Prioritize and give back
I don’t think there is a greater challenge when ordering the work. And not only work, but also personal decisions. What to do first? What to relegate? What if many things demand our action and decision at the same time? We spend a lot of time deciding, consciously or unconsciously, where we put our energy and time.
Although each situation requires different strategies, there are some methods that can come to our rescue when we need a system to help us organize ourselves. There are simple and more complex ones, it is about using what gives us clarity to be able to move forward and not succumb to the pile of issues to attack. Simple and practical, I use Steve Tobak’s ABC, in which the 3 letters are used to prioritize and order. We assign the main task (and that usually blocks others) with A, then, lower in priority but important and sometimes strategic with B, and in C another set of smaller tasks, usually operational that need to be done but can wait in urgency and importance. You can also unfold each of the letters by adding numbers. For example, if B is to call all customers who owe payments, assign B1 to B5 to cross out. In the same sense you can use the 1-3-5 rule. Identify a high daily priority, 3 of medium demand and 5 that you can solve quickly and easily.
It is also useful to think in terms of the pareto law, identify which are the activities from which we obtain a lot of revenue by investing little time. This system invites us to identify which is the 20% of our actions from which we can obtain 80% of our results, without a doubt those are a priority on our list because they free up time and give us effectiveness in the time invested.. More complex, a prioritization quadrant can be used, also called a scale method, in which what needs to be identified is the effort and impact of each thing we do. I divided the sheet in four so that you will have 4 squares left. The vertical center line is the “Impact” line (top goes “high” and bottom “low”) and the horizontal line that crosses it is the effort line (to your left goes “low” and to your right “high”). The first quadrant is high-impact activities that require low effort and it is ideal to have many of these tasks and start with them today. The second quadrant of high impact is very important, it is the strategic one, the one that helps us build for the medium and long term, but that requires a high effort. The quadrant to avoid is the one with low-impact, low-effort tasks or thoughts. And finally there’s the high-effort, low-impact quadrant where you want to outsource, automate, delegate, or ask for help.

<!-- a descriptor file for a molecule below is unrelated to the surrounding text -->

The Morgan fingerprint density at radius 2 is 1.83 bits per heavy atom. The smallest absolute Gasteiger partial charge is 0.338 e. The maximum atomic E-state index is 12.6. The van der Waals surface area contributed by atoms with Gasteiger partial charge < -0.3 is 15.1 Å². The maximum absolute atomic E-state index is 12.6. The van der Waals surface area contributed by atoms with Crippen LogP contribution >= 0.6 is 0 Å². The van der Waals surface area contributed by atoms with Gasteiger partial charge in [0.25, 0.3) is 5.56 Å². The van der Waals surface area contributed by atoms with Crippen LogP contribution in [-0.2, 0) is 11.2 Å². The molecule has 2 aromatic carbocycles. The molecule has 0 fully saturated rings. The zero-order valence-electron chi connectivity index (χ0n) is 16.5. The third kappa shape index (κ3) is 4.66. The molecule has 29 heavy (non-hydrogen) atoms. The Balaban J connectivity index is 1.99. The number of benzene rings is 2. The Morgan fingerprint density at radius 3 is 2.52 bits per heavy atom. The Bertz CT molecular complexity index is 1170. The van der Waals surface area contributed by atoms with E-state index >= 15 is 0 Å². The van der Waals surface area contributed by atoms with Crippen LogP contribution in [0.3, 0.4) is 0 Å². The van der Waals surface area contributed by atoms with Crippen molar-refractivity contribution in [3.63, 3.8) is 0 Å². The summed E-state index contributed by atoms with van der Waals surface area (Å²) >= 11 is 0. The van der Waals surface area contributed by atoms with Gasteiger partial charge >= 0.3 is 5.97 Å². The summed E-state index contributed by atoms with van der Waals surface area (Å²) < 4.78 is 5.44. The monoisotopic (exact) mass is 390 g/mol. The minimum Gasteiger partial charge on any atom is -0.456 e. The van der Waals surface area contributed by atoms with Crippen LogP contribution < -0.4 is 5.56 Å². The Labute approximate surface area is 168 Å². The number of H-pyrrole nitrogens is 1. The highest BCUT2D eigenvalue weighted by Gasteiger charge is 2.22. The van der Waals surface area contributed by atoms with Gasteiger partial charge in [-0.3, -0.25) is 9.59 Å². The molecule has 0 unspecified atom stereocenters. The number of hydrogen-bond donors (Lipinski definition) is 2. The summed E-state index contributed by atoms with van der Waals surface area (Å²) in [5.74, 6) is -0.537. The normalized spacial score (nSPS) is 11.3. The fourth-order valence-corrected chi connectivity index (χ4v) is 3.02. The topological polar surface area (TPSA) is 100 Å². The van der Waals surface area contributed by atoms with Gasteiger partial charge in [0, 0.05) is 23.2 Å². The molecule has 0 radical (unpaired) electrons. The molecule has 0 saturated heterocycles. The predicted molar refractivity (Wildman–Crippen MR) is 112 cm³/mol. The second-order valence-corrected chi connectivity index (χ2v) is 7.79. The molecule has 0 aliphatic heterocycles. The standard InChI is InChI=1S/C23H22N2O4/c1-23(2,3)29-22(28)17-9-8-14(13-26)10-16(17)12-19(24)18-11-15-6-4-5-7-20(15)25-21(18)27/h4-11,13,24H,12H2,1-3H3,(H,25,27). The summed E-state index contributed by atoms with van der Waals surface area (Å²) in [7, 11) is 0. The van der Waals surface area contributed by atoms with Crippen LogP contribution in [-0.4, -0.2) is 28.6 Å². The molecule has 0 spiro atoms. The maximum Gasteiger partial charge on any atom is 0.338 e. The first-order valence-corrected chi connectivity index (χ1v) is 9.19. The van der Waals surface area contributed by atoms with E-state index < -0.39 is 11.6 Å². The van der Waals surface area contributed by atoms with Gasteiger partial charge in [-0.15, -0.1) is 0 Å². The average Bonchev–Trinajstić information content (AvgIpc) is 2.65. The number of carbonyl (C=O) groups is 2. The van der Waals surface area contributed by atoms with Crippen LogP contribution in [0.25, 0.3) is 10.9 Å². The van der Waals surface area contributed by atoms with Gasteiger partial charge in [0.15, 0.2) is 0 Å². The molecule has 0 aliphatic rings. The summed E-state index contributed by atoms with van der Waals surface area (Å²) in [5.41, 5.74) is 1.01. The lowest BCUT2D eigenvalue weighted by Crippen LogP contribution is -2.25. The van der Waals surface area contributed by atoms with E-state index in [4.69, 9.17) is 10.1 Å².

Regardless of the system chosen, The most important thing is that the tasks you tackle have a clear meaning and purpose to move you in the desired direction and that they are not just accumulated tasks.